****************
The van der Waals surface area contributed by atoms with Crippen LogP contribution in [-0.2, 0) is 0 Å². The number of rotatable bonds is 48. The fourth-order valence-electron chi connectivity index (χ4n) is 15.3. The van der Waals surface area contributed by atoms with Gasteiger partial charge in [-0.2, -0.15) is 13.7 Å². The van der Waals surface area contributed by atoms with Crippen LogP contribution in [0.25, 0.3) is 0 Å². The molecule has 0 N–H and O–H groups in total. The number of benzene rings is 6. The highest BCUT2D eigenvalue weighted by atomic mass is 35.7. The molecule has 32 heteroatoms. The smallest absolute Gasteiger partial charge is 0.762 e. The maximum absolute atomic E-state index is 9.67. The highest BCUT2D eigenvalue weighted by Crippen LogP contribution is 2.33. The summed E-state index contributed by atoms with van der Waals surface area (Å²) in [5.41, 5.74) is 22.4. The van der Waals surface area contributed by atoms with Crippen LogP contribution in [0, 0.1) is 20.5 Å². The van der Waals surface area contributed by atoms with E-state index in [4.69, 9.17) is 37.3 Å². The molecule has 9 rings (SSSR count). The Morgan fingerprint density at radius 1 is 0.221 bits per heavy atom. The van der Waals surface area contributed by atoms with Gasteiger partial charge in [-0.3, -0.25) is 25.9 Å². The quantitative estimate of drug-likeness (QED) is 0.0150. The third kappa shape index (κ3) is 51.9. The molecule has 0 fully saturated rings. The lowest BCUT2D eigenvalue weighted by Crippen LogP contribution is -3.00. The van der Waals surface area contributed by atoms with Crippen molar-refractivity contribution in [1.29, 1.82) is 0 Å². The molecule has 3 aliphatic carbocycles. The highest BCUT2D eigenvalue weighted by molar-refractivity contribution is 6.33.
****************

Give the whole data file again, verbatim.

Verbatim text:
The van der Waals surface area contributed by atoms with Crippen LogP contribution in [-0.2, 0) is 0 Å². The number of rotatable bonds is 48. The fourth-order valence-electron chi connectivity index (χ4n) is 15.3. The van der Waals surface area contributed by atoms with Gasteiger partial charge in [-0.2, -0.15) is 13.7 Å². The van der Waals surface area contributed by atoms with Crippen LogP contribution in [0.25, 0.3) is 0 Å². The molecule has 0 N–H and O–H groups in total. The number of benzene rings is 6. The highest BCUT2D eigenvalue weighted by atomic mass is 35.7. The molecule has 32 heteroatoms. The smallest absolute Gasteiger partial charge is 0.762 e. The maximum absolute atomic E-state index is 9.67. The highest BCUT2D eigenvalue weighted by Crippen LogP contribution is 2.33. The summed E-state index contributed by atoms with van der Waals surface area (Å²) in [5.41, 5.74) is 22.4. The van der Waals surface area contributed by atoms with Crippen LogP contribution in [0, 0.1) is 20.5 Å². The van der Waals surface area contributed by atoms with E-state index in [4.69, 9.17) is 37.3 Å². The molecule has 9 rings (SSSR count). The Morgan fingerprint density at radius 1 is 0.221 bits per heavy atom. The van der Waals surface area contributed by atoms with Gasteiger partial charge in [-0.3, -0.25) is 25.9 Å². The quantitative estimate of drug-likeness (QED) is 0.0150. The third kappa shape index (κ3) is 51.9. The molecule has 0 fully saturated rings. The lowest BCUT2D eigenvalue weighted by Crippen LogP contribution is -3.00. The van der Waals surface area contributed by atoms with Crippen molar-refractivity contribution in [1.29, 1.82) is 0 Å². The molecule has 3 aliphatic carbocycles. The highest BCUT2D eigenvalue weighted by molar-refractivity contribution is 6.33.